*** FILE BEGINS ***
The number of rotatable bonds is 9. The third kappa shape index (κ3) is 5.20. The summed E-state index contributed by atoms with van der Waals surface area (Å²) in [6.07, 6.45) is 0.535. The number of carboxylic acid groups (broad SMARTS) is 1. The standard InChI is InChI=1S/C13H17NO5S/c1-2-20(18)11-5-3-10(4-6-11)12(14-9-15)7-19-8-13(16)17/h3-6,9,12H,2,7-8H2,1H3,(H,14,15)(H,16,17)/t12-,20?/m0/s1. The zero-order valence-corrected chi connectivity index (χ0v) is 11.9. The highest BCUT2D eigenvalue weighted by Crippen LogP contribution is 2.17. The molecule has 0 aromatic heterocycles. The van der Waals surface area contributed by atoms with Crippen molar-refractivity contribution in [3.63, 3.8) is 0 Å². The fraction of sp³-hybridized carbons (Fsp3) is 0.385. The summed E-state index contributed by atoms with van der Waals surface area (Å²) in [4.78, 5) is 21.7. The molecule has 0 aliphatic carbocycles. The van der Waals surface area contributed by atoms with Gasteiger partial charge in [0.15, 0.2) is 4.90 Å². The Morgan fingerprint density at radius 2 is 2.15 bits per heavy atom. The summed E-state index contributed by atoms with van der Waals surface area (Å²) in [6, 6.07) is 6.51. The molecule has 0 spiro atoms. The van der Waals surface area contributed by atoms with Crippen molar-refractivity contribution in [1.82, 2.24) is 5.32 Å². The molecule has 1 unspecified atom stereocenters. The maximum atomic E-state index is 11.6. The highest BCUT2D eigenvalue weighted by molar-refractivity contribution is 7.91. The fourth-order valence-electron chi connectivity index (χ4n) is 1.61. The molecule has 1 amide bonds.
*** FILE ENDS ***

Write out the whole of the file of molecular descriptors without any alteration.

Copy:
The number of rotatable bonds is 9. The third kappa shape index (κ3) is 5.20. The summed E-state index contributed by atoms with van der Waals surface area (Å²) in [6.07, 6.45) is 0.535. The number of carboxylic acid groups (broad SMARTS) is 1. The standard InChI is InChI=1S/C13H17NO5S/c1-2-20(18)11-5-3-10(4-6-11)12(14-9-15)7-19-8-13(16)17/h3-6,9,12H,2,7-8H2,1H3,(H,14,15)(H,16,17)/t12-,20?/m0/s1. The zero-order valence-corrected chi connectivity index (χ0v) is 11.9. The highest BCUT2D eigenvalue weighted by Crippen LogP contribution is 2.17. The molecule has 0 aromatic heterocycles. The van der Waals surface area contributed by atoms with Crippen molar-refractivity contribution in [3.63, 3.8) is 0 Å². The fraction of sp³-hybridized carbons (Fsp3) is 0.385. The summed E-state index contributed by atoms with van der Waals surface area (Å²) in [4.78, 5) is 21.7. The molecule has 0 aliphatic carbocycles. The van der Waals surface area contributed by atoms with Gasteiger partial charge in [0.15, 0.2) is 4.90 Å². The Morgan fingerprint density at radius 2 is 2.15 bits per heavy atom. The summed E-state index contributed by atoms with van der Waals surface area (Å²) in [6, 6.07) is 6.51. The molecule has 0 spiro atoms. The van der Waals surface area contributed by atoms with Crippen molar-refractivity contribution in [1.82, 2.24) is 5.32 Å². The molecule has 1 unspecified atom stereocenters. The maximum atomic E-state index is 11.6. The highest BCUT2D eigenvalue weighted by molar-refractivity contribution is 7.91. The fourth-order valence-electron chi connectivity index (χ4n) is 1.61. The molecule has 1 amide bonds.